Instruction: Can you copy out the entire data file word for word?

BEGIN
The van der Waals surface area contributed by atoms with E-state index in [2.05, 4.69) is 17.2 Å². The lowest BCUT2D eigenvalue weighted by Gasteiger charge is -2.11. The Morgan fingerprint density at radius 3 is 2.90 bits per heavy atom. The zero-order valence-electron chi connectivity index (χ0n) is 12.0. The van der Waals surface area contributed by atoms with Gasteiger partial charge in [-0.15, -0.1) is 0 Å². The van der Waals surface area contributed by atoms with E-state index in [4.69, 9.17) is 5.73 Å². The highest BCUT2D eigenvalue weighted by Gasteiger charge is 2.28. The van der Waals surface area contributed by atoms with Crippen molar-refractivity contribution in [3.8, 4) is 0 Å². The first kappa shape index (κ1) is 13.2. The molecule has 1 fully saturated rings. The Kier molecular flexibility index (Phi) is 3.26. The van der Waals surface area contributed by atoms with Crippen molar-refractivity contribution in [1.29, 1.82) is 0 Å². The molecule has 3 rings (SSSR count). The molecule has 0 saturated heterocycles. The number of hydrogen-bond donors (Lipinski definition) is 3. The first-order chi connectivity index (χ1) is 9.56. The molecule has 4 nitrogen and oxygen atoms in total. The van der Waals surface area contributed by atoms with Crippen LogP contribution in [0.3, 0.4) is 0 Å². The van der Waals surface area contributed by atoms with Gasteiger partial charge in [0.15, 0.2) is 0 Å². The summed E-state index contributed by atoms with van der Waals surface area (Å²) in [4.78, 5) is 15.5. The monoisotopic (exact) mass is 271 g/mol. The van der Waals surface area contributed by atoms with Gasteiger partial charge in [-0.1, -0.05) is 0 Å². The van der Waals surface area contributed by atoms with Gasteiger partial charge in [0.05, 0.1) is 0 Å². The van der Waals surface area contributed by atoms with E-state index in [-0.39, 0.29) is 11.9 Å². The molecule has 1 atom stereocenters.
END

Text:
The van der Waals surface area contributed by atoms with E-state index in [2.05, 4.69) is 17.2 Å². The lowest BCUT2D eigenvalue weighted by Gasteiger charge is -2.11. The Morgan fingerprint density at radius 3 is 2.90 bits per heavy atom. The zero-order valence-electron chi connectivity index (χ0n) is 12.0. The van der Waals surface area contributed by atoms with Gasteiger partial charge in [-0.15, -0.1) is 0 Å². The van der Waals surface area contributed by atoms with E-state index in [4.69, 9.17) is 5.73 Å². The highest BCUT2D eigenvalue weighted by Gasteiger charge is 2.28. The van der Waals surface area contributed by atoms with Crippen molar-refractivity contribution in [3.8, 4) is 0 Å². The first kappa shape index (κ1) is 13.2. The molecule has 1 fully saturated rings. The Kier molecular flexibility index (Phi) is 3.26. The van der Waals surface area contributed by atoms with Crippen molar-refractivity contribution in [1.29, 1.82) is 0 Å². The molecule has 3 rings (SSSR count). The molecule has 0 saturated heterocycles. The number of hydrogen-bond donors (Lipinski definition) is 3. The first-order chi connectivity index (χ1) is 9.56. The molecule has 4 nitrogen and oxygen atoms in total. The van der Waals surface area contributed by atoms with Crippen LogP contribution in [0.3, 0.4) is 0 Å². The van der Waals surface area contributed by atoms with Gasteiger partial charge in [0.15, 0.2) is 0 Å². The summed E-state index contributed by atoms with van der Waals surface area (Å²) in [4.78, 5) is 15.5. The monoisotopic (exact) mass is 271 g/mol. The van der Waals surface area contributed by atoms with Gasteiger partial charge in [-0.1, -0.05) is 0 Å². The van der Waals surface area contributed by atoms with Gasteiger partial charge in [0.05, 0.1) is 0 Å². The van der Waals surface area contributed by atoms with E-state index in [-0.39, 0.29) is 11.9 Å². The molecule has 1 atom stereocenters.